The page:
None of us has entered Second Life with a complete social network or list of favourite landmarks.  We create them as we go – you must do the same.  Believe me when I tell you that it took me a while to climb out of my shell and venture into what seemed like a realm where everybody else knew each other and what was going on.   I soon learned that we’re all on the same footing and, if you start with your known interests, your horizons will expand until you can’t possibly keep up with everything you want to do.  Just don’t tell me the place is boring!    Now if you will excuse me I have a pig parade to prepare for. :)

Leave a comment


  1. “If you find Second Life boring then I suggest you look in a mirror.”

    But Linden Lab’s been pushing vampire roleplay heavily… and they won’t see anything in the mirror!


  2. Stephen Venkman

     /  January 12, 2012

    I believe he was born difficult. But I would agree with him. I don’t get “bored” people when there is so much to do in sl or rl anyway. Engaging in your enviornment takes some effort, but as you put it Honour a click of the mouse is usually how it starts.

  3. Lyrilen Moonshadow

     /  January 12, 2012

    Some AMAZING photos there Honour! Always enjoyable – thank you.

  4. The recent remodeling of the Isle of Lesbos has been getting a lot of compliments, but each time I talk to someone about it I can’t help but mention many of the other beautiful and interesting places in Second Life (often citing your blog, Honour). Its not often I keep landmarks, but I have a couple themed folders full of them just to pass along. Second Life isn’t interesting? How dull must that person’s Real Life be if they feel that way?

    • Your work on the Isle of Lesbos (at least from your photos) is stunning as always :) And it’s so hard to believe somebody managed to get naked pics of you *grin*

  5. Well… even that tree in the first image is bored. ;)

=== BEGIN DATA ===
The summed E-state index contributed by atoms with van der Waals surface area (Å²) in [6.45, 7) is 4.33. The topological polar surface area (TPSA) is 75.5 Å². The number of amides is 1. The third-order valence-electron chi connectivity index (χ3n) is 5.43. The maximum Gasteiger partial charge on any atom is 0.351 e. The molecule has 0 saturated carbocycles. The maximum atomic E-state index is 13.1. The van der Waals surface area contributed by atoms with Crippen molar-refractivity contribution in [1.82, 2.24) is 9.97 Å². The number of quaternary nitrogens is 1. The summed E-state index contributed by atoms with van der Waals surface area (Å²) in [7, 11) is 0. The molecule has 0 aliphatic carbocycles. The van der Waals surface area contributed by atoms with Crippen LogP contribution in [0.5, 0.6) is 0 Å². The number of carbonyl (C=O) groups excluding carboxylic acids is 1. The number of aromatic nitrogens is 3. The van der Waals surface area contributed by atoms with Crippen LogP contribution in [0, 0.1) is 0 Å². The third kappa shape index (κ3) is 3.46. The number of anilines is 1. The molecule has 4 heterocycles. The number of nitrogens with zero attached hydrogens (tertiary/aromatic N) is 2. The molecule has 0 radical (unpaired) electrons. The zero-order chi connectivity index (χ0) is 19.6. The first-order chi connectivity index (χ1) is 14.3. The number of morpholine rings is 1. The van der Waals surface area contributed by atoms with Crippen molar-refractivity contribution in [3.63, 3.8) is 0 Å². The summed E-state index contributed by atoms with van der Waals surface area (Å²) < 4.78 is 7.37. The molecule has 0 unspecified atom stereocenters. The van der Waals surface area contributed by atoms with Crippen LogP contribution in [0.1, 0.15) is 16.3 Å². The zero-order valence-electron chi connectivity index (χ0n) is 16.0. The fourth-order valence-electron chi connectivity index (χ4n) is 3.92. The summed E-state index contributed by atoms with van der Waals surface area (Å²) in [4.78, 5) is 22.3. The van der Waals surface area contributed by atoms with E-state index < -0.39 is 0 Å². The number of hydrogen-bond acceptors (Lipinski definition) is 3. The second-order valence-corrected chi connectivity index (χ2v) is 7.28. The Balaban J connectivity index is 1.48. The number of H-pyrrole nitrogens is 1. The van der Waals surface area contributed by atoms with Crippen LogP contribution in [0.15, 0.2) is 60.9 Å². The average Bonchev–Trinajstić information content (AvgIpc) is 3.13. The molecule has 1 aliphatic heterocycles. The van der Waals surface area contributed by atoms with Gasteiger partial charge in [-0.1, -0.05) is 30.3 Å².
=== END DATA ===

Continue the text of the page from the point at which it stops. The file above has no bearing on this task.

I dunno though… just send em to Zindra, they won’t be bored then… :D

  6. I find SL to be quite boring, without obvious things to do, or even inobvious ones, these days. I avoid saying it too much, because there undoubtedly are people doing interesting things in SL that I am just not aware of, and I wouldn’t want to give the wrong impression of the grid. But I tend not to bother going there.

  7. Iso Hax

     /  April 21, 2012

    It’s not that it’s boring, but that it’s a complete waste of your life. Seriously. Add up everything you’ve spent and given to the Linden’s who promote Online Gamine Addictive Behaviors. Does it make it feel better for yourself? Maybe, maybe not. But really, why are you making a bunch of people in Silicon Valley wealthy while your conception of reality shrinks to the size of a small rectangle. I know it’s all fun and games, but is it?

  8. Dillz

     /  July 2, 2013

    I also find SL oh so very boring now too.

    The majority of people there seem boring. Most of the people are socially awkward misfits who either don’t like talking to strangers or just afk a whole lot. (I wonder why)

    There’s nothing to do there that’s really pleasurable at all for the most time. The majority of activities seem stale after a while and lack any true entertainment value.

    As for the creative side of things, you might as well put your creativity into something outside of SL so that you may get more out of it that you can actually use in your life.